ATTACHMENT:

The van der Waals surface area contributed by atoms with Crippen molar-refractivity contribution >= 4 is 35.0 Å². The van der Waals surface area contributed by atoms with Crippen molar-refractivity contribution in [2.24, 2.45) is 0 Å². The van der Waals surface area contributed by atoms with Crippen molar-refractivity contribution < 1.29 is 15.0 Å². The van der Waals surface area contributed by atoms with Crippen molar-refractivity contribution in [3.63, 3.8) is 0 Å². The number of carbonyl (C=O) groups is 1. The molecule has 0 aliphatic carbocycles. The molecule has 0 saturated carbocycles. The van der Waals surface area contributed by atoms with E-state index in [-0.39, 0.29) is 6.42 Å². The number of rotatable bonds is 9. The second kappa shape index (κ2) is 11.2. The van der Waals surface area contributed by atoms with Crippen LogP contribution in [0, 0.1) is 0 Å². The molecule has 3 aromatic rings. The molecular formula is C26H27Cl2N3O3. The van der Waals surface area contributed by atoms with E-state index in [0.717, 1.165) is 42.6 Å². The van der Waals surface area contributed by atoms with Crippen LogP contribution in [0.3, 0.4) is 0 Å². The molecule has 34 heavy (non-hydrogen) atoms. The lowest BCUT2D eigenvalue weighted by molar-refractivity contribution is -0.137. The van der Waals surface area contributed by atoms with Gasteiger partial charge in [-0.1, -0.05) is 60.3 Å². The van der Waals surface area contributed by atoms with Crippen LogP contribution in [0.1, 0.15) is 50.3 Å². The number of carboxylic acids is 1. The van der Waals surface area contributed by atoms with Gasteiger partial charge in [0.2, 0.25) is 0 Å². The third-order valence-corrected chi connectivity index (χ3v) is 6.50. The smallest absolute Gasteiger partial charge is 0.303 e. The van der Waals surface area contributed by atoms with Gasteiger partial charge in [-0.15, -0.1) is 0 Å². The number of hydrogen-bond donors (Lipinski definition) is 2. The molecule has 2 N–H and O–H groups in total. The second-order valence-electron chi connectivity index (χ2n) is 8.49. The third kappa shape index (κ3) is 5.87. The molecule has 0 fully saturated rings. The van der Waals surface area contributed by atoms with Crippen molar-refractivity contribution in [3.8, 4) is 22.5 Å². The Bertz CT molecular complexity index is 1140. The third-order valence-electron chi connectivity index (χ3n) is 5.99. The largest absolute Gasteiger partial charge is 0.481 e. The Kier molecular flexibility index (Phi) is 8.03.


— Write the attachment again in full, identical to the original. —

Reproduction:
The van der Waals surface area contributed by atoms with Crippen molar-refractivity contribution >= 4 is 35.0 Å². The van der Waals surface area contributed by atoms with Crippen molar-refractivity contribution in [2.24, 2.45) is 0 Å². The van der Waals surface area contributed by atoms with Crippen molar-refractivity contribution < 1.29 is 15.0 Å². The van der Waals surface area contributed by atoms with Crippen molar-refractivity contribution in [3.63, 3.8) is 0 Å². The number of carbonyl (C=O) groups is 1. The molecule has 0 aliphatic carbocycles. The molecule has 0 saturated carbocycles. The van der Waals surface area contributed by atoms with E-state index in [-0.39, 0.29) is 6.42 Å². The number of rotatable bonds is 9. The second kappa shape index (κ2) is 11.2. The van der Waals surface area contributed by atoms with Crippen LogP contribution in [0, 0.1) is 0 Å². The molecule has 3 aromatic rings. The molecular formula is C26H27Cl2N3O3. The van der Waals surface area contributed by atoms with E-state index in [0.717, 1.165) is 42.6 Å². The van der Waals surface area contributed by atoms with Crippen LogP contribution in [0.3, 0.4) is 0 Å². The molecule has 34 heavy (non-hydrogen) atoms. The lowest BCUT2D eigenvalue weighted by molar-refractivity contribution is -0.137. The van der Waals surface area contributed by atoms with Gasteiger partial charge in [-0.1, -0.05) is 60.3 Å². The van der Waals surface area contributed by atoms with Crippen LogP contribution in [0.1, 0.15) is 50.3 Å². The number of carboxylic acids is 1. The van der Waals surface area contributed by atoms with Gasteiger partial charge in [0.2, 0.25) is 0 Å². The third-order valence-corrected chi connectivity index (χ3v) is 6.50. The smallest absolute Gasteiger partial charge is 0.303 e. The van der Waals surface area contributed by atoms with Gasteiger partial charge in [-0.15, -0.1) is 0 Å². The number of hydrogen-bond donors (Lipinski definition) is 2. The molecule has 2 N–H and O–H groups in total. The second-order valence-electron chi connectivity index (χ2n) is 8.49. The third kappa shape index (κ3) is 5.87. The molecule has 0 fully saturated rings. The van der Waals surface area contributed by atoms with Crippen molar-refractivity contribution in [3.8, 4) is 22.5 Å². The Bertz CT molecular complexity index is 1140. The third-order valence-electron chi connectivity index (χ3n) is 5.99. The largest absolute Gasteiger partial charge is 0.481 e. The Kier molecular flexibility index (Phi) is 8.03.